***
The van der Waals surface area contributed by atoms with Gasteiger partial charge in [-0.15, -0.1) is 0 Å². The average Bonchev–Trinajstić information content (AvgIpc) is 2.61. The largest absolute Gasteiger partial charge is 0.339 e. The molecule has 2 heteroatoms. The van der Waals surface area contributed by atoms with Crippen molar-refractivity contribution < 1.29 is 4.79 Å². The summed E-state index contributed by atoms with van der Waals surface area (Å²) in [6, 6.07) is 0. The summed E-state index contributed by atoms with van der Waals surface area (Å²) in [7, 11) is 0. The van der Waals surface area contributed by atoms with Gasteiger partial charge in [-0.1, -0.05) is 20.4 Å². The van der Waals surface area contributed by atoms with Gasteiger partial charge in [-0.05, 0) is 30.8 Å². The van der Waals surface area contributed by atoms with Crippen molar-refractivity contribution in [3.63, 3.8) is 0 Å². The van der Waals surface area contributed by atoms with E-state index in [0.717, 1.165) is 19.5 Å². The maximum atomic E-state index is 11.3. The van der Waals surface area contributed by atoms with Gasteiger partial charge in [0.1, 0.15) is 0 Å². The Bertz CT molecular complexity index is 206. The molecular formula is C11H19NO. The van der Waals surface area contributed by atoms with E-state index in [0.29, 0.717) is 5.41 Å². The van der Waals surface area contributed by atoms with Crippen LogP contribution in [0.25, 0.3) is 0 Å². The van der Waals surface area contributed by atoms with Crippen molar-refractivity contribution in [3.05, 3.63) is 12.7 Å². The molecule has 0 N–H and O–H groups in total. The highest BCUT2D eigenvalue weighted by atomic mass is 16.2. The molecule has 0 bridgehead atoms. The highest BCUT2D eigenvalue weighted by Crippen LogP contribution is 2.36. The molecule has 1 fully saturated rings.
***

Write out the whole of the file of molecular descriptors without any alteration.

The van der Waals surface area contributed by atoms with Gasteiger partial charge in [-0.15, -0.1) is 0 Å². The average Bonchev–Trinajstić information content (AvgIpc) is 2.61. The largest absolute Gasteiger partial charge is 0.339 e. The molecule has 2 heteroatoms. The van der Waals surface area contributed by atoms with Crippen molar-refractivity contribution < 1.29 is 4.79 Å². The summed E-state index contributed by atoms with van der Waals surface area (Å²) in [6, 6.07) is 0. The summed E-state index contributed by atoms with van der Waals surface area (Å²) in [7, 11) is 0. The van der Waals surface area contributed by atoms with Gasteiger partial charge in [-0.1, -0.05) is 20.4 Å². The van der Waals surface area contributed by atoms with Gasteiger partial charge in [-0.05, 0) is 30.8 Å². The van der Waals surface area contributed by atoms with Crippen molar-refractivity contribution in [3.63, 3.8) is 0 Å². The van der Waals surface area contributed by atoms with E-state index in [0.717, 1.165) is 19.5 Å². The maximum atomic E-state index is 11.3. The van der Waals surface area contributed by atoms with Gasteiger partial charge in [0.1, 0.15) is 0 Å². The Bertz CT molecular complexity index is 206. The molecular formula is C11H19NO. The van der Waals surface area contributed by atoms with E-state index in [0.29, 0.717) is 5.41 Å². The van der Waals surface area contributed by atoms with Crippen LogP contribution in [0.25, 0.3) is 0 Å². The van der Waals surface area contributed by atoms with Crippen molar-refractivity contribution in [3.05, 3.63) is 12.7 Å². The molecule has 0 N–H and O–H groups in total. The highest BCUT2D eigenvalue weighted by atomic mass is 16.2. The molecule has 0 bridgehead atoms. The highest BCUT2D eigenvalue weighted by Crippen LogP contribution is 2.36. The molecule has 1 fully saturated rings.